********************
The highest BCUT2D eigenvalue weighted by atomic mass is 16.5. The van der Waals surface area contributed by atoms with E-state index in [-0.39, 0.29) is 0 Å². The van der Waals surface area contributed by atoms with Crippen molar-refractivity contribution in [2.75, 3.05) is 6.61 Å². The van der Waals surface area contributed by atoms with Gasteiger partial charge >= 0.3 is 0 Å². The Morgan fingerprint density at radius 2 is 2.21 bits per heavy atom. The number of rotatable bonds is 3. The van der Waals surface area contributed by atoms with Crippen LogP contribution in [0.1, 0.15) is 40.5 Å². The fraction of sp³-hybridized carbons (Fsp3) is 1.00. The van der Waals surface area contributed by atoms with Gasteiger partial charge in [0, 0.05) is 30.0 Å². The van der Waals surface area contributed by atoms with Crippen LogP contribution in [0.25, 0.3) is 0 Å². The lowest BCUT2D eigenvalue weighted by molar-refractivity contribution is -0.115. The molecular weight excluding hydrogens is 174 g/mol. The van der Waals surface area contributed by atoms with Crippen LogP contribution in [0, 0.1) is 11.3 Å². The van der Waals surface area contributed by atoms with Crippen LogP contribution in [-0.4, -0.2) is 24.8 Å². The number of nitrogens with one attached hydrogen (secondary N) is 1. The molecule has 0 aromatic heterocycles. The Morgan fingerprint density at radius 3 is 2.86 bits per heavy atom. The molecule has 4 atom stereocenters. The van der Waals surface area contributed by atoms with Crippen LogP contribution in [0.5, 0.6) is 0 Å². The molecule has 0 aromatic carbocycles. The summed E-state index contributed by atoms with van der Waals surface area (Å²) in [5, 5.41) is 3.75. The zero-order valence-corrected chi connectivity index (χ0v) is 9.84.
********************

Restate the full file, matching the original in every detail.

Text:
The highest BCUT2D eigenvalue weighted by atomic mass is 16.5. The van der Waals surface area contributed by atoms with E-state index in [-0.39, 0.29) is 0 Å². The van der Waals surface area contributed by atoms with Crippen molar-refractivity contribution in [2.75, 3.05) is 6.61 Å². The van der Waals surface area contributed by atoms with Gasteiger partial charge >= 0.3 is 0 Å². The Morgan fingerprint density at radius 2 is 2.21 bits per heavy atom. The number of rotatable bonds is 3. The van der Waals surface area contributed by atoms with Crippen LogP contribution in [0.1, 0.15) is 40.5 Å². The fraction of sp³-hybridized carbons (Fsp3) is 1.00. The van der Waals surface area contributed by atoms with Gasteiger partial charge in [0, 0.05) is 30.0 Å². The van der Waals surface area contributed by atoms with Crippen LogP contribution in [0.25, 0.3) is 0 Å². The lowest BCUT2D eigenvalue weighted by molar-refractivity contribution is -0.115. The molecular weight excluding hydrogens is 174 g/mol. The van der Waals surface area contributed by atoms with Crippen LogP contribution in [0, 0.1) is 11.3 Å². The van der Waals surface area contributed by atoms with Crippen LogP contribution in [-0.4, -0.2) is 24.8 Å². The number of nitrogens with one attached hydrogen (secondary N) is 1. The molecule has 0 aromatic heterocycles. The Morgan fingerprint density at radius 3 is 2.86 bits per heavy atom. The molecule has 4 atom stereocenters. The van der Waals surface area contributed by atoms with Crippen LogP contribution in [0.5, 0.6) is 0 Å². The molecule has 0 aromatic carbocycles. The summed E-state index contributed by atoms with van der Waals surface area (Å²) in [5, 5.41) is 3.75. The zero-order valence-corrected chi connectivity index (χ0v) is 9.84.